SISTERS IN ARMS: Emily Taylor raised $10,000 for Calvary Mater Newcastle where her twin sister, Christina Milojeski, is receiving treatment for cancer. Picture: Marina NeilGiving up alcohol for a month was“pretty hard” for Gateshead’s Emily Taylor.
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But the cause she contributedto put it all in perspective, she said.

“Christina couldn’t drink becauseof the medicationshe was on.

“I thought if peoplecan do it longer than a month, thenI’ll be fine,” she said.

“It was a challenge and you feel good in accomplishing that.”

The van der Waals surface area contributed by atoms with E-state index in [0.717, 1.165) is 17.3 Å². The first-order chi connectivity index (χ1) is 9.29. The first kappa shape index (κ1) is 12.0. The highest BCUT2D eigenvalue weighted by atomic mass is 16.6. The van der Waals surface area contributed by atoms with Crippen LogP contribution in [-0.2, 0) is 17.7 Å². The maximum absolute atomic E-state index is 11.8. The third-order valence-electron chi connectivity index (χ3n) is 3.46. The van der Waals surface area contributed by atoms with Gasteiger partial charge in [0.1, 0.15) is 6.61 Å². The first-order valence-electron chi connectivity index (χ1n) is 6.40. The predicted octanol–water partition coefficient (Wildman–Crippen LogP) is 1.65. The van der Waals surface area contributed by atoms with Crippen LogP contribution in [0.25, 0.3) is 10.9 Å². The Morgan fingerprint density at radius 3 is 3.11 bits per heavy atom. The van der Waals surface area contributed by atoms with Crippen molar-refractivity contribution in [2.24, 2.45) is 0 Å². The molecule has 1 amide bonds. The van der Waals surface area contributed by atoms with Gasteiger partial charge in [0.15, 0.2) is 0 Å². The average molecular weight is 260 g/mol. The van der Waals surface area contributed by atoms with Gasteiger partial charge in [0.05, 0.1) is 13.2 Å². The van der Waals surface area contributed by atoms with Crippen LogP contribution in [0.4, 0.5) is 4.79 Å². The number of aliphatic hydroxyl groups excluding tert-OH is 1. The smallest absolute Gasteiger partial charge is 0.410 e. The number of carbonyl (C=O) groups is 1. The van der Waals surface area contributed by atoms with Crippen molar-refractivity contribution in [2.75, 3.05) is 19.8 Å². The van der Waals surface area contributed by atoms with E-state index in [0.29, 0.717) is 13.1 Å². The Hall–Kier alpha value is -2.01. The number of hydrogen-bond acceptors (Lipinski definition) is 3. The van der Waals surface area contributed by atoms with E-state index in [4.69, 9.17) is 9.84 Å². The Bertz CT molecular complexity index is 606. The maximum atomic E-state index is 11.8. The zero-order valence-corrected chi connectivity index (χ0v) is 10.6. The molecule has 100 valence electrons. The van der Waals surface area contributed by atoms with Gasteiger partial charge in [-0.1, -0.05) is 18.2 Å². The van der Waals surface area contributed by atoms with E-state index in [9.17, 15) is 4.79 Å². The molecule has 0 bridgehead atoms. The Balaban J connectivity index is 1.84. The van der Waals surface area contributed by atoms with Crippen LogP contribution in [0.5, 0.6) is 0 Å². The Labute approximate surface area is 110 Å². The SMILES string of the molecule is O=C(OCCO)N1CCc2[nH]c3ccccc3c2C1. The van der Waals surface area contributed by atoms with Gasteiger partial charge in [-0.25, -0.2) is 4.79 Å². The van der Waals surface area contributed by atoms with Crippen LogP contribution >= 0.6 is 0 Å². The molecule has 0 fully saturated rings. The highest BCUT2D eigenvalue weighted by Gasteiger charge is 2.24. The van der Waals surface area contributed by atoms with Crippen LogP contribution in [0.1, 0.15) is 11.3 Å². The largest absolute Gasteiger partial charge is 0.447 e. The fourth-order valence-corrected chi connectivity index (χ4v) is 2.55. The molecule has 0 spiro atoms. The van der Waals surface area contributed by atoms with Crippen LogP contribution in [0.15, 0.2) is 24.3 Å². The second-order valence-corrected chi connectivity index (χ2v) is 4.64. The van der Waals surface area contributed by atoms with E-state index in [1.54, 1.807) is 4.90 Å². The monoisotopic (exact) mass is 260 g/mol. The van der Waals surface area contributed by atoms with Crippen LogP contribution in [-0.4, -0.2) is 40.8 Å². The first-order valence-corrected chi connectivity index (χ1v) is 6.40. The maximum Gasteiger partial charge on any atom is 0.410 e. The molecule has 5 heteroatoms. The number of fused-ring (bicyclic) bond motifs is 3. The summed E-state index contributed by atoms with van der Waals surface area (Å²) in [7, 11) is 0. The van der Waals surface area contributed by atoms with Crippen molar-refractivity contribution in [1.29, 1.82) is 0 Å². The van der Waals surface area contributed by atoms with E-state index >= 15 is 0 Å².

The 29-year-old property manager decided to take upthe Dry July challenge after her twin sister, ChristinaMilojeski,was diagnosed with stage fourbowel cancer in April.

Through the campaign Ms Taylor raised almost $10,000 for Calvary Mater Newcastle’s cancer unit, where her sister was undergoing chemotherapy.

Ms Taylor said her mission was supported byfriends and family,as well aswork colleagues.

“Itgave people something to do to contribute,” she said.

“It was going to alocal hospital, so it’s actuallygoing somewherewhere they have been and wherethey may need to go in thefuture.”

The impressive amount put her in the top 10 fundraisers in forthe 2018 Dry July campaign, which allows participants to raisemoney for cancer-related projects of their choosing.

“We are extremely grateful for participants’ fundraising efforts and dedication,” Mark Jeffrey, general manager ofCalvary Mater said.